A colleague of mine, David Harding, who by his own admission is “married to Microsoft,” thinks he might be seeing an early indication that Microsoft’s .NET technology is losing ground to Linux, Java, and open source developer tools. Recently, he visited his favorite local tech bookstore and was stunned by the shrinking shelf space devoted to Microsoft’s .NET technology.
As I was walking through the store, I stopped by the .NET aisle and noticed something very odd. Whereas the Microsoft book section used to be three rows and packed with new titles on all of the latest technology tools (e.g. C++, Visual Basic, SQL Server, etc.), it was down to one row with room to spare on the shelves. As I perused the available titles, I noticed something else: the majority of the books were not on .NET languages, but on their previous versions (i.e. version 6). At quick glance, it appeared there were at least three books to one of the older languages as compared to their .NET counterparts. In looking through the .NET books I saw that at least 25% of them were being sold as used!
Dave then went to the front desk and asked the attendant to run a search for books on Microsoft technologies C# and ASP.NET:
A few keystrokes later and he turned the monitor towards me as page after page of book titles appeared. The problem was that none of them were in stock. Before I could say anything, he told me that most of these books didn’t exist! That’s right – the books were never published! He told me that the publishers routinely send the stores electronic catalogs of books that will be printed so that the buyers can get a jump start on what to order. Because of the downturn in book purchases on Microsoft technologies, they had been receiving notices that many of these books, although finished, had been pulled before they ever reached the presses.
I asked him why he thought the demand had dropped and his response was: “We aren’t selling as many Microsoft programming books these days. I think that the number of programmers out there has dropped off. Anyway, Linux and Java are our big sellers now.”
Dave attributes the decline in interest for Microsoft developer tools to the general decline in tech employment in the U.S., since Microsoft has always viewed developers as its biggest proponents. But that would not explain why demand for books on Linux and Java is increasing.
My theory would be that open source tools are reaching a tipping point. All those unemployed and self-employed software developers are trying to improve their skills by downloading the free open source tools, or are trying out the tools offered on the cheap web hosting sites, which strongly tilt toward open source technologies such as Linux, Apache, MySQL, and JBOSS.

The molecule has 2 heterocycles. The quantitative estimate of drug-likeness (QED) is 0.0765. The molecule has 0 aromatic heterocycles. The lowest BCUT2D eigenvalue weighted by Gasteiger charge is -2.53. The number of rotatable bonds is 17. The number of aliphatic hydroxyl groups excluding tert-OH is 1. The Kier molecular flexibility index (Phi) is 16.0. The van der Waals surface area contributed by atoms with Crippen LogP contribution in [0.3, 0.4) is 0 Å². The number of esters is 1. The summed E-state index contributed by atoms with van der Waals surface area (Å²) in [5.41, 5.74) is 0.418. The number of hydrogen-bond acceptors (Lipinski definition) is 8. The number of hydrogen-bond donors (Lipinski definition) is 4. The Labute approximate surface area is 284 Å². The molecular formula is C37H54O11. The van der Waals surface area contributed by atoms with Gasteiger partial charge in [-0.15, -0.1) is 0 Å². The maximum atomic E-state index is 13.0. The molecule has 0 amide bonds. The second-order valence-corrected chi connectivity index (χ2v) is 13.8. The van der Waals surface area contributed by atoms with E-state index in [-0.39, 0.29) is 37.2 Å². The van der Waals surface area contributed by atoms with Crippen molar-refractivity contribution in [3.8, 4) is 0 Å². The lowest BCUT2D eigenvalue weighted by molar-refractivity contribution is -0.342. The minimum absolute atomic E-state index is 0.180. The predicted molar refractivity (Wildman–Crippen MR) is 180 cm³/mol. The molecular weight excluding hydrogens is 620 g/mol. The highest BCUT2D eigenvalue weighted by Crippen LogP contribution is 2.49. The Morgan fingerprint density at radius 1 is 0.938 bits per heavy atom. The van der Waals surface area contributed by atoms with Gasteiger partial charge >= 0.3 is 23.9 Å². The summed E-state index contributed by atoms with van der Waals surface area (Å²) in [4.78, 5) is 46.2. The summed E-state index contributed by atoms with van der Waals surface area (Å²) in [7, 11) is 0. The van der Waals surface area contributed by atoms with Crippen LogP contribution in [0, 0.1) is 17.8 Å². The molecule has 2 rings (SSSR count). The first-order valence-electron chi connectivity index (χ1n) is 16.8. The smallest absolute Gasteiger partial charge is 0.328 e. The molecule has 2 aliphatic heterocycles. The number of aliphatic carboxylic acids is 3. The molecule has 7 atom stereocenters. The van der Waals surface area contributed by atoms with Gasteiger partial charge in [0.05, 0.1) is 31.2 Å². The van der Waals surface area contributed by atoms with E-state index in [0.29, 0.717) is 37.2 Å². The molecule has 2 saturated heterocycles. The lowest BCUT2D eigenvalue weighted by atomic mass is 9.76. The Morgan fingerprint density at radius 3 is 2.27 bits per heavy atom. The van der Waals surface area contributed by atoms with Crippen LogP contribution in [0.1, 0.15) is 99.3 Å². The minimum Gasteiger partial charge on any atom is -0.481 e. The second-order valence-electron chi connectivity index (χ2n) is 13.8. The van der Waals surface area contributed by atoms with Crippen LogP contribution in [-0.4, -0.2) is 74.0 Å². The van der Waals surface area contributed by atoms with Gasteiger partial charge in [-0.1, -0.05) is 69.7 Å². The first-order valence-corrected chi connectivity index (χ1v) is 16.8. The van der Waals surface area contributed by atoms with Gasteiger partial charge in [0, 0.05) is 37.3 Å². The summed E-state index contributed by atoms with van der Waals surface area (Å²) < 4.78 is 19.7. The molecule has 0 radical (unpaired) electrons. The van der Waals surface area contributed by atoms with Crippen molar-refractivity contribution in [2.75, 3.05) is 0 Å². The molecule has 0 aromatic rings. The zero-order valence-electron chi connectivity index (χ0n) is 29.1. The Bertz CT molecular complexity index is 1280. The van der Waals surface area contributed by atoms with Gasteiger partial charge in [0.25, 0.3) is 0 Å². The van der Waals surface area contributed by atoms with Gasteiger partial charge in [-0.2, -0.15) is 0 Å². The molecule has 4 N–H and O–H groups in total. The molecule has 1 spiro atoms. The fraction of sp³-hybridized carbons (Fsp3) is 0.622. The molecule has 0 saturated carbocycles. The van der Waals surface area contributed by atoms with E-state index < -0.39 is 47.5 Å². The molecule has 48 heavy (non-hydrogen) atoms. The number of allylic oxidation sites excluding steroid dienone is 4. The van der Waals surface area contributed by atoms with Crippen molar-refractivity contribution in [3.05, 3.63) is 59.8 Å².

Don’t believe me? Check out the bundled plans offered by any of the web hosting sites and see how many mentions of .NET there are compared to Linux, Apache, and MySQL. Sure, these tools may not yet offer the same high end features or integration as Microsoft’s .NET platform, or Oracle’s for that matter. But for many development projects, they are good enough. And it’s hard to compete with free.
In a subsequent instant message chat with Dave, I pointed out that I suspect the offshore development trend is also fueling the migration from Microsoft to open source tools. In offshore locations, such as India, China, and Eastern Europe, I believe there is a strong bias toward open source tools, which can be deployed for much less cost than proprietary platforms. The lower hourly rates of offshore developers also negate any advantage that the proprietary tools have in terms of developer productivity.
Whether Dave’s theory is correct, or mine–either way, it doesn’t look good in the long run for Microsoft’s ambitions to win the hearts and minds of developers for .NET. The main argument that Microsoft has consistently used against Linux and open source technologies is that its technologies are less expensive to implement because of the larger base of skilled professionals trained in Microsoft’s technologies. As I mentioned over a year ago, this was at best a temporary advantage. If the population of developers is now trending toward open source technologies that argument starts to look less and less tenable.